10 Ways to Teach Kids to Be Generous
Learning what it means to be generous is hard for adults – and even more so for kids. Kids have a hard time understanding abstract concepts like giving or tithing because it’s not something they can see the benefit of immediately. Tony and Amy Hale are members of Vista and have done an awesome job of teaching their kids about what it means to be generous. Check out some of the things they have done with their family to make generosity a priority.
Parenting is hard work. So much of what we do as parents is continually teaching our children beyond what they learn in school, the things they need to know to function as independent adults. Things like: never eat yellow snow, reality TV isn’t real, and muffins are really just cupcakes for breakfast.
For us, it’s easy to think of practical everyday lessons that must be taught, but the long-term character building lessons seem to take more focus and deliberate planning. One of those character traits in our family is generosity. As with most parents, by the time we really figure this out, the kids will probably be grown. But here’s how we approach teaching generosity in our household.
Start with the premise that it all belongs to God, and it all comes from God (usually through work).
Keep it simple – the 3 things to do with money (in order):
Every dollar we get goes down one of those paths. With that foundation, we get specific in how money works, and how Christians should exhibit generosity:
- to others around you – an example is tipping.
- to those far away – sponsor a child in another country or support a global ministry.
- in your community – serving in a local ministry to those in need.
Here are 10 specific ways we teach about money in the Hale household:
- Talk about money. We discuss jobs, how people get paid, how business works, etc. As a result, one of our favorite family shows is Shark Tank.
- Play Monopoly. No joke here. We have played more Monopoly games than I can count, and it teaches the kids how to do math in their heads and how to structure and negotiate deals.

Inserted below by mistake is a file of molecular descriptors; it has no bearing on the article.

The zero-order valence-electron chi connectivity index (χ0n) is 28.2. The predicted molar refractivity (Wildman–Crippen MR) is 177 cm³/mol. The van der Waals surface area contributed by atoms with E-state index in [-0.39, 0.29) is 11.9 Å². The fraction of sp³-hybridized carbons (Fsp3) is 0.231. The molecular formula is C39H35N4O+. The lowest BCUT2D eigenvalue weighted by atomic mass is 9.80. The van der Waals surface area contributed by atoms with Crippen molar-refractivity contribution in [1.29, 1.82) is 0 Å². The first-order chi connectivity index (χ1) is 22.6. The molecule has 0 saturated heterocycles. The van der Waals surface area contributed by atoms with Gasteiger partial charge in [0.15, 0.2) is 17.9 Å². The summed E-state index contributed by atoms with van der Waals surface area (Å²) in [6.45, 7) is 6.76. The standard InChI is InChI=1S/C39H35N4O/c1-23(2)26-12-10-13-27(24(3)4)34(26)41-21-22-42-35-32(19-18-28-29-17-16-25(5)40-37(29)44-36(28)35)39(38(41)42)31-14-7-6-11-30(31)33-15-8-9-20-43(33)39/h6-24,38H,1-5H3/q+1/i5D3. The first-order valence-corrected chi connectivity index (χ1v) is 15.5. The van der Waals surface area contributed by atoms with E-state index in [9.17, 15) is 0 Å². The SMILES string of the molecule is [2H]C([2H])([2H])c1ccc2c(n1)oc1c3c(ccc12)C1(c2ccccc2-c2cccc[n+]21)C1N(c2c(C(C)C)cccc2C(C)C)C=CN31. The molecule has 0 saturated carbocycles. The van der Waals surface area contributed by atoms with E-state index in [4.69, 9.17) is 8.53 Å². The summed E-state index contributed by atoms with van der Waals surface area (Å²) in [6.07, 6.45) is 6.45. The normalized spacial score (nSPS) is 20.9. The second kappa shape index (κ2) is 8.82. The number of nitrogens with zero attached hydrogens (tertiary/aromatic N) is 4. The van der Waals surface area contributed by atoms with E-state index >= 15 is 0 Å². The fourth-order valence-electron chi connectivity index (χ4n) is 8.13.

- Feed the needy. On the first Sunday of most months, you’ll find us feeding the needy in downtown Temple with other families from various churches through an organization called Feed My Sheep. We buy, prepare, and serve the food.
- Calculate the tip and pay the check. Every Saturday morning I take one of my kids (on a rotation) to breakfast. When the check comes, I hand it to them and ask them to calculate the minimum tip (by simply doubling the tax). Then I hand them enough money to pay the check and they take it to the register by themselves and pay the check. Then we leave a tip, in cash, for more than the minimum…sometimes a lot more.
- We sponsor three children through Compassion International or ServLife, and each of our own three children is matched up to one of the sponsored children. They are responsible for praying for and writing to their friend on a regular basis.
- We pay commissions, not allowances. An allowance is something you get, but a commission is something you earn. We live in a sowing and reaping society, and the lesson is taught early that you must work to earn money. And some chores are just done as part of being a member of the household, without commission.
- We encourage and discuss long-term saving. Our kids (12, 9, 9) are already saving for their first cars. We have told them we will pay half, matching what they have saved, but that they better start saving now because cars are expensive. We get specific about how much it takes to get a car, and what various cars cost.
- We gently discourage frivolous spending, but allow it at times. It happens to every parent. You get to the check-out stand in any store and there are all the colorful and exciting impulse products ready to ensnare the naïve (or hungry) among us. Kids are especially weak at resisting these impulse buys, which are often at eye level. “Dad, may I buy this with my money?” Sometimes you have to let them, but I usually start by questioning if they even thought about the item 5 minutes before. But ultimately they will want to buy cheap junk, and by letting them sometimes, they will learn and gain wisdom.
- Debt should be avoided. More than ten years ago, we adopted the seven baby steps to financial stewardship taught by Dave Ramsey. The cornerstone of his teaching on money is to get and stay out of debt. He, of course, pulled that wisdom straight out of the Bible.
- We encourage tithing. In contrast to the Old Testament, the New Testament instructs us to give without providing specific percentages, amounts or formulas. So we start by teaching NT principles as a foundation, and then get specific with 10%. Why? Because kids need to start somewhere, and 10% gets habits started early. Giving should be sacrificial (Luke 21:4), deliberate (1 Cor. 16:2), and done with a cheerful heart (2 Cor. 9:7).
These are just some ideas to incorporate generosity into your family rhythm. Use everyday instances as teachable moments. You can take some of these ideas or come up with something that is going to be a better fit for your family. Whatever you do, make a plan to teach your kids how to be generous (and don’t forget to model generosity too!)